Document Type


Publication Date


Publication Title

American Economic Review

First Page


Last Page


Additional Publication URL


In a recent issue of this Review, James Buchanan and Gordon Tullock (B-T) presented a public choice analysis of the relative merits of direct controls and taxes in externality control. In Section IV of their paper, B-T consider the case of reciprocal external diseconomies of consumption. They ask whether "... persons in this sort of interaction, acting through the political processes of the community, will impose on themselves either a penalty tax or direct regulation" (p. 143). Their analysis is carried out within the context of a two-person model in which each person consumes the same quantity of a good (or carries out the same quantity of an activity) in the precontrol equilibrium, but in which the two transactors exhibit different price elasticities of demand for the good. B-T show that under these circumstances the imposition of equal quotas would be preferred to the imposition of an efficient tax by one transactor but not the other. Their analysis that supports that conclusion is incorrect.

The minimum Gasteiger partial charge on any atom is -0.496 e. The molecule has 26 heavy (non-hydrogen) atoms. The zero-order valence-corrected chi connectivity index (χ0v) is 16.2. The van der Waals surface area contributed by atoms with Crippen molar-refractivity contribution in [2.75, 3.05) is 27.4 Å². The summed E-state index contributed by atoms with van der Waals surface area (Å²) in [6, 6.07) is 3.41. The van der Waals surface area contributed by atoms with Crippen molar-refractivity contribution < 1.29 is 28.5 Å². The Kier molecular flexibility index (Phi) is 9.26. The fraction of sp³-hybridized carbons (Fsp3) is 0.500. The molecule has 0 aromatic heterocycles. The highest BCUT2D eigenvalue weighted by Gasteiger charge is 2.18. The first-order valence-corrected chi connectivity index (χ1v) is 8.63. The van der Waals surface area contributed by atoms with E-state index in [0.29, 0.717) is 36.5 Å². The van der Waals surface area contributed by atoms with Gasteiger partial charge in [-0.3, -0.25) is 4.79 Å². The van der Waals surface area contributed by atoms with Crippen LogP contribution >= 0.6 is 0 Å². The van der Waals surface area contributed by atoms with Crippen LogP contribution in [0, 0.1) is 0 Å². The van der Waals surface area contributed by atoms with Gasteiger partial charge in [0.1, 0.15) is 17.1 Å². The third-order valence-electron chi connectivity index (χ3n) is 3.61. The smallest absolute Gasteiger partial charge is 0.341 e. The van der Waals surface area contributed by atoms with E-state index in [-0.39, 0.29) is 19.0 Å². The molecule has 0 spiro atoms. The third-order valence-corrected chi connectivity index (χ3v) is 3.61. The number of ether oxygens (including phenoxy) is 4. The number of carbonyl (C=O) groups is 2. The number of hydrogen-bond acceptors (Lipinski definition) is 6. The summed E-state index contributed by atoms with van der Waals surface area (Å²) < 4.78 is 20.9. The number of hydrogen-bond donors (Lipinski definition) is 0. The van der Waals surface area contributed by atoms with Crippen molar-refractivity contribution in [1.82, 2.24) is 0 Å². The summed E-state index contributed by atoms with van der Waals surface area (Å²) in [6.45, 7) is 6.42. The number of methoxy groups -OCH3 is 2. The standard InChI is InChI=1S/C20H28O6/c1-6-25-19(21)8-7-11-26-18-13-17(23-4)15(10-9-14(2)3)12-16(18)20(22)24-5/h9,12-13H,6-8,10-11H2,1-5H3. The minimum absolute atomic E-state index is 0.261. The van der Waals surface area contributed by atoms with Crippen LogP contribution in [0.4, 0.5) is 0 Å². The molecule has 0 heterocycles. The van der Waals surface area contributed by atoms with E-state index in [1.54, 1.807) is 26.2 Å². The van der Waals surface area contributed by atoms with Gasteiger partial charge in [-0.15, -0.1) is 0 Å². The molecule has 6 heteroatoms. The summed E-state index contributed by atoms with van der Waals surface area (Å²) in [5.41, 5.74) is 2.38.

This is a post-print version of this article. The version of record is available at JSTOR.